[SPOILERS for The Turbulent Term of Tyke Tiler, by Gene Kemp]
(I’ve provided the warning but if you don’t already know the twist then the title/topic of my post has probably already given it away anyway. But still, go and read the book for yourself!)
So the whole TERF canard of “I was a tomboy but these days they’d have said I was trans instead” has been cropping up again recently on twitter.
Every time I hear this, I think of one of the most powerful stories I read as a child that brings assumptions about gender into focus, and one of the most famous fictional tomboys ever.
Theodora Tiler, universally known as “Tyke”, and never referred to in the third person (so that pronouns are never revealed).
At the climax of the book, the end of the penultimate chapter, Tyke has climbed the school tower with the intent of ringing a bell that hasn’t been safe to ring for decades due to the tower being unstable. In the heat of the moment, a senior teacher shouts, “Get down from there at once, Theodora Tiler, you naughty girl!”
I am sure that this must have been analysed to death from all angles and all interpretations of queer, trans, feminist and whatnot. I am sure I have nothing new to bring except my own responses and viewpoint, and much of what I say will either seem terribly ignorant or unoriginal. I am not aware of any “Voice of God” statements by Gene Kemp about these issues as they relate to Tyke Tiler. Perhaps if “Turbulent Term” was written today then Tyke would have been written as trans, I don’t know.
What we do know is that Tiler is universally known not by the “girl’s” name Theodora, but as “Tyke” throughout and by everyone, except for the one moment described above, and is stereotypically “boy-like” in behaviours and interests (so that, growing up as a MAAB person, I recognised a lot of my experiences as a child in the less extravagant exploits described). My interests and ambitions were not the same, but I saw myself in Tyke.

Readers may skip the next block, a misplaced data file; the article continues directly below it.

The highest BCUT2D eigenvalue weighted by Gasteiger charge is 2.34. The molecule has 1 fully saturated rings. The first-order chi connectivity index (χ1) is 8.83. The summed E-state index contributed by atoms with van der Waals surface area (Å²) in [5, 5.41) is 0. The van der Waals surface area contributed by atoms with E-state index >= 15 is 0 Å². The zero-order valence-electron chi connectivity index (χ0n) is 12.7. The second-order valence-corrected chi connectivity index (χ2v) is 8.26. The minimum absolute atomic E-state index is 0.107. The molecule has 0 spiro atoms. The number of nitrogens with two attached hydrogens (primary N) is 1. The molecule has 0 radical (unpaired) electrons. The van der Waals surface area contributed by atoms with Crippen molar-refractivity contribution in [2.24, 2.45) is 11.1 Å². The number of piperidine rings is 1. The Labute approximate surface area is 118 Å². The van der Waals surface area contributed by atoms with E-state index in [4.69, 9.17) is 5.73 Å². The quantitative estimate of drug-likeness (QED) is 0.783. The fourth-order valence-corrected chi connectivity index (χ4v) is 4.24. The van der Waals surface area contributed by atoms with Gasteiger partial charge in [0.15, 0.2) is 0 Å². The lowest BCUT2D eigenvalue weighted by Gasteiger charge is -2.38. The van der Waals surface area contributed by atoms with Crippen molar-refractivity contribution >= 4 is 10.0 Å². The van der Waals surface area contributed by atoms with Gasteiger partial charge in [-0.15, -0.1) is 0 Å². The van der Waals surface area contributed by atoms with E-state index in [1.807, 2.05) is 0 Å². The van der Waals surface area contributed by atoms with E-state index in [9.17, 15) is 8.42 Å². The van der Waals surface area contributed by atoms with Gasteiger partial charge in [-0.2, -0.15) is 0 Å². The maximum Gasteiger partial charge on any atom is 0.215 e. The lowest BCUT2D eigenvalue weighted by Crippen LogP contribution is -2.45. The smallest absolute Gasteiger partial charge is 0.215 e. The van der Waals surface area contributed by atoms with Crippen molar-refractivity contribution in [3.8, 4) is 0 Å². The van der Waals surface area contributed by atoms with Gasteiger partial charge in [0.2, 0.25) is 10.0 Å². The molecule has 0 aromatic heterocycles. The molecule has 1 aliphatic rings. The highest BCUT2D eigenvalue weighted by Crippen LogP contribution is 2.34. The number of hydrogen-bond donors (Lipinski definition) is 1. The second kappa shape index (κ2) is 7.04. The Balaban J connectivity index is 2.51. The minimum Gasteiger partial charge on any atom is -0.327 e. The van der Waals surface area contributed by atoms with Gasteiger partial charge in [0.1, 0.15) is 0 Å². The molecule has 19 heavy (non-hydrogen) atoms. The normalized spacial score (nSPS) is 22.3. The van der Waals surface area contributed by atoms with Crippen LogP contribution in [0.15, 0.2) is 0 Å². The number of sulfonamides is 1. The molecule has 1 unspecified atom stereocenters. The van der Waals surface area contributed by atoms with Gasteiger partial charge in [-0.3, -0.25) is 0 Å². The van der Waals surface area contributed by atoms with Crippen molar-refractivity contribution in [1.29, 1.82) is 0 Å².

Knowing what I do now, about my non-binary genderfluidity, maybe I saw even more than I knew at the time?
The story was written in 1977 so Tyke would be about 12 years older than me now had Tyke been a real person – say, 50-ish years old this year. If you listen to trans people of that age, you may realise that for many, to be themselves was a long struggle and only really achieved later in life for many of them. So I wonder what Tyke Tiler’s life might have been like: after ‘O’ levels (finished in perhaps 1982), maybe ‘A’ levels (1984) and university (1987). (Compare my post about politics for different ages! See the comments about feminism for a 50 year old for some context) Tyke would have been known as Theodora and identified by others as female regardless of how Tyke identified. I know from personal experience that we cannot project forwards from childhood behaviour and personality to career choices or behaviours later in life so trying to map out a career for Tiler seems pointless without the author’s Word of God.